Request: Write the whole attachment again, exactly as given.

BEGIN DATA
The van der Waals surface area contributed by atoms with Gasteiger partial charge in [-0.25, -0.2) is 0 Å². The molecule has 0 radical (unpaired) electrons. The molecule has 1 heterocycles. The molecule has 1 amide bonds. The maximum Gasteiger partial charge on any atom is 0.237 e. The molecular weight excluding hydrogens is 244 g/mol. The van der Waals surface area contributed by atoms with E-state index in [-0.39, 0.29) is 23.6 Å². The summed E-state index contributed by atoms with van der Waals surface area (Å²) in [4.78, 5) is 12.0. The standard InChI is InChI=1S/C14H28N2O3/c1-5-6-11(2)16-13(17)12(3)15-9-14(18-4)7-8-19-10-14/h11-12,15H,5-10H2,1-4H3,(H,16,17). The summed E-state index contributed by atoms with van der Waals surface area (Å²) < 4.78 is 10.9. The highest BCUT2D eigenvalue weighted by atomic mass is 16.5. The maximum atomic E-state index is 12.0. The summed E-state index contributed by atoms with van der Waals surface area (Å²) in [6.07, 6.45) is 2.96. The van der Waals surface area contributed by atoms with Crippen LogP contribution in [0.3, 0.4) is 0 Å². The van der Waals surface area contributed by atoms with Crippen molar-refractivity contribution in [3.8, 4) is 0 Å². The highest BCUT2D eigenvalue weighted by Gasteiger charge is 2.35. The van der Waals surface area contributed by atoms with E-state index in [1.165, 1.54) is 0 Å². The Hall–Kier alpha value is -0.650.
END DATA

The van der Waals surface area contributed by atoms with Gasteiger partial charge in [-0.25, -0.2) is 0 Å². The molecule has 0 radical (unpaired) electrons. The molecule has 1 heterocycles. The molecule has 1 amide bonds. The maximum Gasteiger partial charge on any atom is 0.237 e. The molecular weight excluding hydrogens is 244 g/mol. The van der Waals surface area contributed by atoms with E-state index in [-0.39, 0.29) is 23.6 Å². The summed E-state index contributed by atoms with van der Waals surface area (Å²) in [4.78, 5) is 12.0. The standard InChI is InChI=1S/C14H28N2O3/c1-5-6-11(2)16-13(17)12(3)15-9-14(18-4)7-8-19-10-14/h11-12,15H,5-10H2,1-4H3,(H,16,17). The summed E-state index contributed by atoms with van der Waals surface area (Å²) < 4.78 is 10.9. The highest BCUT2D eigenvalue weighted by atomic mass is 16.5. The maximum atomic E-state index is 12.0. The summed E-state index contributed by atoms with van der Waals surface area (Å²) in [6.07, 6.45) is 2.96. The van der Waals surface area contributed by atoms with Crippen LogP contribution in [0.3, 0.4) is 0 Å². The van der Waals surface area contributed by atoms with Crippen molar-refractivity contribution in [3.8, 4) is 0 Å². The highest BCUT2D eigenvalue weighted by Gasteiger charge is 2.35. The van der Waals surface area contributed by atoms with E-state index in [1.165, 1.54) is 0 Å². The Hall–Kier alpha value is -0.650.